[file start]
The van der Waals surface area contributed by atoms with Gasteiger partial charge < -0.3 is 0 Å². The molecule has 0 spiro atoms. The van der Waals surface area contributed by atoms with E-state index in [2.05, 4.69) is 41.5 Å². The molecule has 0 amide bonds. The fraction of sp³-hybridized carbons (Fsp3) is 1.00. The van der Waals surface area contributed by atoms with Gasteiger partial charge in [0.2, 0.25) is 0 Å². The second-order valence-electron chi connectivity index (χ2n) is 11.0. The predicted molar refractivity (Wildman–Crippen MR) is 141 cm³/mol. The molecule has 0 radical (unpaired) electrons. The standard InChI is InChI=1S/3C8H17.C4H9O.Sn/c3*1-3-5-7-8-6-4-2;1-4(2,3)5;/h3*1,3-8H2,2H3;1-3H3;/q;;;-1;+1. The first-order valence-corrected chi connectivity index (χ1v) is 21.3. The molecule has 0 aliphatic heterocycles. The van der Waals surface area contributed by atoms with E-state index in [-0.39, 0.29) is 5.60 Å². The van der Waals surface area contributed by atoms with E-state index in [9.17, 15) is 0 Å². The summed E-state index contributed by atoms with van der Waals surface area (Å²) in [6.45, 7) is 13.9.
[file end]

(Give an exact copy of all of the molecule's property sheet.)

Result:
The van der Waals surface area contributed by atoms with Gasteiger partial charge < -0.3 is 0 Å². The molecule has 0 spiro atoms. The van der Waals surface area contributed by atoms with E-state index in [2.05, 4.69) is 41.5 Å². The molecule has 0 amide bonds. The fraction of sp³-hybridized carbons (Fsp3) is 1.00. The van der Waals surface area contributed by atoms with Gasteiger partial charge in [0.2, 0.25) is 0 Å². The second-order valence-electron chi connectivity index (χ2n) is 11.0. The predicted molar refractivity (Wildman–Crippen MR) is 141 cm³/mol. The molecule has 0 radical (unpaired) electrons. The standard InChI is InChI=1S/3C8H17.C4H9O.Sn/c3*1-3-5-7-8-6-4-2;1-4(2,3)5;/h3*1,3-8H2,2H3;1-3H3;/q;;;-1;+1. The first-order valence-corrected chi connectivity index (χ1v) is 21.3. The molecule has 0 aliphatic heterocycles. The van der Waals surface area contributed by atoms with E-state index in [-0.39, 0.29) is 5.60 Å². The van der Waals surface area contributed by atoms with E-state index in [9.17, 15) is 0 Å². The summed E-state index contributed by atoms with van der Waals surface area (Å²) in [6.45, 7) is 13.9.